Frank Stella (Malden, Massachusetts, 1936) is one of the twentieth-centurys great masters of abstract art who is still active. Awarded by the IVAM
with the Premio Internacional Julio González, Frank Stella is considered the precursor of Minimalism. His work from the 1950s meant a radical rupture with the plastic precepts that had defined American Abstract Expressionist painting. His precise geometrical lines and plain coloured painting transformed not only the rectangular format of traditional canvas, but also the conceptual and vital precepts of the pictorial creation itself.
Frank Stella, who first studied at the Philips Academy in Andover from 1950 until 1954, and later, in Princeton, until 1958, was heavily influenced by the impact made on American students by the creators of the Bauhaus exiled due to the menace of Nazism. Stella belongs to a generation of artists entirely formed theoretically as well as plastically in abstraction, option which he completely defends and acclaims: I feel that abstraction became superior to representationalism as a mode of painting after 1945. And he adds Abstraction has the best chance of any pictorial attitude to be inclusive about the expanding sum of our cultures knowledge. It is flexible and expansive.
At the end of the 1950s, and influenced by proposals from Kazimir Malevich and Piet Mondrian, Stella emphasised primary form structures and colour in his paintings. He worked with a great simplicity of plastic elements and with great economy of means over big black, white or multicolour format paintings carried out with great meticulousness with outlines that coincide with the exterior limits of the image. His stripes are the paths of brush on canvas. These paths lead only into painting, said Carl Andre in this respect.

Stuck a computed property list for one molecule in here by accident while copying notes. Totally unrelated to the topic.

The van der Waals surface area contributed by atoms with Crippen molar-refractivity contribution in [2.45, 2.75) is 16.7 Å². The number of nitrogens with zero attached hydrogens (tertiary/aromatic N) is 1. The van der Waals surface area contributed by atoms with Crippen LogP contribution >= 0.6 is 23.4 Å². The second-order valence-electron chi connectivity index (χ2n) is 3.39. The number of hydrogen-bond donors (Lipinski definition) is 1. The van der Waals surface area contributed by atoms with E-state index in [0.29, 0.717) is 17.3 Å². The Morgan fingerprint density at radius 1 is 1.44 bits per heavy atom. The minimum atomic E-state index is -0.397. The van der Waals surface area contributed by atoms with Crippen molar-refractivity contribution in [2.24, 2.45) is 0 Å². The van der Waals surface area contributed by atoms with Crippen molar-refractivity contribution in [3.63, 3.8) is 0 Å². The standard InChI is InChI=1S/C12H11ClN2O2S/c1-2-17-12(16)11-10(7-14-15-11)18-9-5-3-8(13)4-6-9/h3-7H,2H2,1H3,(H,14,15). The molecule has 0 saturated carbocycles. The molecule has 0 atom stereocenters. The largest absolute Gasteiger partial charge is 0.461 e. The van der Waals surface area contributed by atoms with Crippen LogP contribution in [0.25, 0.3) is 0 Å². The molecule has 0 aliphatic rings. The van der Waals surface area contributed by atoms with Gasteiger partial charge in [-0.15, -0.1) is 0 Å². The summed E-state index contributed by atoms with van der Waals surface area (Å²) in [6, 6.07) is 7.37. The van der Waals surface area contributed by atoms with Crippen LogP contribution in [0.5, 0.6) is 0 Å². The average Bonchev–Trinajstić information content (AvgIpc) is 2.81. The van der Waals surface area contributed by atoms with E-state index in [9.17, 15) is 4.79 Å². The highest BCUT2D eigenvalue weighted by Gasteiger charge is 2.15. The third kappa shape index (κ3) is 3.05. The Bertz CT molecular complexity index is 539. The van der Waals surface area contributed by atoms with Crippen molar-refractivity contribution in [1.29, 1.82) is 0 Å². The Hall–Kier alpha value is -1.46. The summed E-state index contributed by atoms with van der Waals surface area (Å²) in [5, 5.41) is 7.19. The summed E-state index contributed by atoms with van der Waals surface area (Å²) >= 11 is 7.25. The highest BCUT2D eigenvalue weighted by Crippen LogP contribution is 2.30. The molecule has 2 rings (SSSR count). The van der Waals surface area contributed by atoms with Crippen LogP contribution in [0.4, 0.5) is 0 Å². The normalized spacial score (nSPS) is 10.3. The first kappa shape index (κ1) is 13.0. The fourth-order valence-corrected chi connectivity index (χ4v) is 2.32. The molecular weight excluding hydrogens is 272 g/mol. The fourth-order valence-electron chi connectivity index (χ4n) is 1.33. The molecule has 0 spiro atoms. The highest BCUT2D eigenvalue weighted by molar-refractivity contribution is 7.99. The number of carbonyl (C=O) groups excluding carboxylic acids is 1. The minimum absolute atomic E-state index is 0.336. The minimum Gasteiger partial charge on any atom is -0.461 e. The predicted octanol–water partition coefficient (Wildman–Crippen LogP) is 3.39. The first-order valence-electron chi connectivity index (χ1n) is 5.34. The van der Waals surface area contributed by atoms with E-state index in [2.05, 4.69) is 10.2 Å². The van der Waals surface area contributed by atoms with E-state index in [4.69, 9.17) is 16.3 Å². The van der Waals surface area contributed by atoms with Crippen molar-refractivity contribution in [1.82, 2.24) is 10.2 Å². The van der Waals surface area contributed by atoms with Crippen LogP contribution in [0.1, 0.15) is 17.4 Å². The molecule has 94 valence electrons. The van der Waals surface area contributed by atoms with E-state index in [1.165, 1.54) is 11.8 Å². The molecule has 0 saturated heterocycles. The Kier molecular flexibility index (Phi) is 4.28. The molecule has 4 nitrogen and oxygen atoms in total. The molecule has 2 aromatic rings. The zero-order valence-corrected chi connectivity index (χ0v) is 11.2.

Soon after, Frank Stella started the construction of his Shaped-canvas, paintings of singular and original forms that challenged traditional canons. The use of coloured stripes guides the rhythm of the space on the support giving the work the status of the object whose function is to revalue its surroundings.
After having been one of the most important representatives of Minimal Art, in 1974 Frank Stella turned to multiple and trimmed forms, confectioned with very diverse materials and using a wide range of fluorescent, metallic and acid colours. Its a work that gradually became three-dimensional and its free forms led it towards sculpture. Cardboard cuttings, cloths, bronze, or wire mesh fragments he joined to pieces of aluminium fixed to metal structures.
This metamorphosis done from series that overlapped in time, with contributions from Kitsch, from graffiti, with evocations from Pop and employing popular culture colours, led him to some sort of baroque from which he later escaped when he worked on monumental scale works, to which polished, rusted or burnt steel gave a much more austere aspect.